Heavy Trash Going Way Out With Heavy Trash

Heavy Trash Going Way Out With Heavy Trash
On Going Way Out With Heavy Trash, Jon Spencer and Matt Verta Ray muddle things up, expanding upon the vision of their infectious debut. Spencer’s best work in the Blues Explosion was such a thrillingly incoherent pastiche of punk, soul, hip-hop and blues that the band were doomed to run out of breath and need a break. When Heavy Trash was released in 2005, it was a relief to hear Spencer exploring such a wonderfully rendered and focused sound. True, rockabilly is an amalgamation of styles but there’s something about that country/rock’n’roll feel that suits Spencer to a tee. Therefore, it’s somewhat disappointing to find Heavy Trash tweaking things and writing weirder songs. There’s great stuff here for sure, like the excellent "Outside Chance” and the rollicking "They Were Kings,” which features the Sadies, and near-ballads like "That Ain’t Right” and "She Baby” are nice enough. Jarring songs like "I Want Oblivion,” the JSBX-infused "Double Line” and the vivid "You Can’t Win” are just too postmodern though and seem out of place. God forbid that Heavy Trash should feel trapped within any genre but it’s their full-on exploration of rockabilly that makes them such a treat.

You recorded with backing bands like the Sadies. Why?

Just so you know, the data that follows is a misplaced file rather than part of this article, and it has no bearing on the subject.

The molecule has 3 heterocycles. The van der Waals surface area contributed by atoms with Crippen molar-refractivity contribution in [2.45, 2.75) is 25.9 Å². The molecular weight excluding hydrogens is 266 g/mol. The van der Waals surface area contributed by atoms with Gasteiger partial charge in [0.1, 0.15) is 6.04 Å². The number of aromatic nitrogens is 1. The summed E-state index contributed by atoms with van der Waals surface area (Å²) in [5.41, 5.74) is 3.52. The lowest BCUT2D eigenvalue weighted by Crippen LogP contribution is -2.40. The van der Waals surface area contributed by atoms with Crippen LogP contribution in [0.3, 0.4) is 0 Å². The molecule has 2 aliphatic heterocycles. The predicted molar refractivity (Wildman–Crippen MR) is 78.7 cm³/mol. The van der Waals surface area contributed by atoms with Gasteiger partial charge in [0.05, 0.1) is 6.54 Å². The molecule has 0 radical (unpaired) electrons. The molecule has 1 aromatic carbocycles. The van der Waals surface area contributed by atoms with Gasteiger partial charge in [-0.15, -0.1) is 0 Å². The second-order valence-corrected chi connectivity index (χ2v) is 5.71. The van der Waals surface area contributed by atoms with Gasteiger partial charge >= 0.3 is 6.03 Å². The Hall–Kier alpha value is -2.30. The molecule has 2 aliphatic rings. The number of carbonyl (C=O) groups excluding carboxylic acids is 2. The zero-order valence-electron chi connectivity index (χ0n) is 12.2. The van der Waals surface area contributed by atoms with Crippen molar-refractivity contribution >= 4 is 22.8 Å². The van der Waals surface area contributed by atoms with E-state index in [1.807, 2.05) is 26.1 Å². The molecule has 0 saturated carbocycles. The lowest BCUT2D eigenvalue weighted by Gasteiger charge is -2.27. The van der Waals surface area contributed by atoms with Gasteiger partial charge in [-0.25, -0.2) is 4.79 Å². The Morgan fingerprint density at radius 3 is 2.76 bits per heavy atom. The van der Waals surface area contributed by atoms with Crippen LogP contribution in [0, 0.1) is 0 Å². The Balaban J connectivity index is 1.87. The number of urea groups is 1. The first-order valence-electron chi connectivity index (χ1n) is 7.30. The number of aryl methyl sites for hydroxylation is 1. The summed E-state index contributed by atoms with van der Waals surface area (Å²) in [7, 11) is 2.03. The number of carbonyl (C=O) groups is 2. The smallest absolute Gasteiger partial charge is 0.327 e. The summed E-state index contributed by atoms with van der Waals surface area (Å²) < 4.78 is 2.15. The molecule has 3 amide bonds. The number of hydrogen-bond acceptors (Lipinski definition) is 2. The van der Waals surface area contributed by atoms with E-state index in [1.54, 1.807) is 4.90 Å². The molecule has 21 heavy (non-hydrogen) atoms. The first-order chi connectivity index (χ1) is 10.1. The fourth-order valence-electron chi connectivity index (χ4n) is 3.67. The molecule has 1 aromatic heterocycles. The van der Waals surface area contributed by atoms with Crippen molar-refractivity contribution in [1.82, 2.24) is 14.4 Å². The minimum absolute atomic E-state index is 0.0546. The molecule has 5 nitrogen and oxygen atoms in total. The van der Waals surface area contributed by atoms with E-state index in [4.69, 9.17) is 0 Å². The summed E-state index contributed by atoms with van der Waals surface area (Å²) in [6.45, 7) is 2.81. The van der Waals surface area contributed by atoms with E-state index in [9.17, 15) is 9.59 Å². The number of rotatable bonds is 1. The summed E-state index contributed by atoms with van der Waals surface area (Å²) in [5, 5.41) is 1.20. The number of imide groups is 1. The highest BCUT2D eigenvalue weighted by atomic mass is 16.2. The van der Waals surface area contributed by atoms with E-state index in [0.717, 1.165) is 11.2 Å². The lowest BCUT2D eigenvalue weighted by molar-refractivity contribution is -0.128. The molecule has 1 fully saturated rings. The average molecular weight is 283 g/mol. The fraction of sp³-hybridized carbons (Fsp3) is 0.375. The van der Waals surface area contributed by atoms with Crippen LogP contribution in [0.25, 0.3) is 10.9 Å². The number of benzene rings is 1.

Jon Spencer: These are the bands that we played with live. When we made the first record, it was really just me and Matt in the studio. When it was about to come out, we thought we should play live and we’d seen the Sadies with Neko Case. We had this crazy idea: "Why don’t we ask the Sadies if they’ll go out and be the Heavy Trash band?” They were the first people we asked and it worked out great; it’s such a thrill to play with those guys.

Your songwriting remains unique. What inspires you?
I love rock’n’roll because it’s simple and direct, at least the kind of rock’n’roll that I like to listen to. It’s almost like haiku, especially rockabilly. I like the wordplay and plain old sounds and noise in something like Little Richard, James Brown or Mark E. Smith of the Fall. I enjoy writing a song because it’s sometimes nice just to get something off your chest. Influences can come from everyday life and trying to get by in the world. (Yep Roc)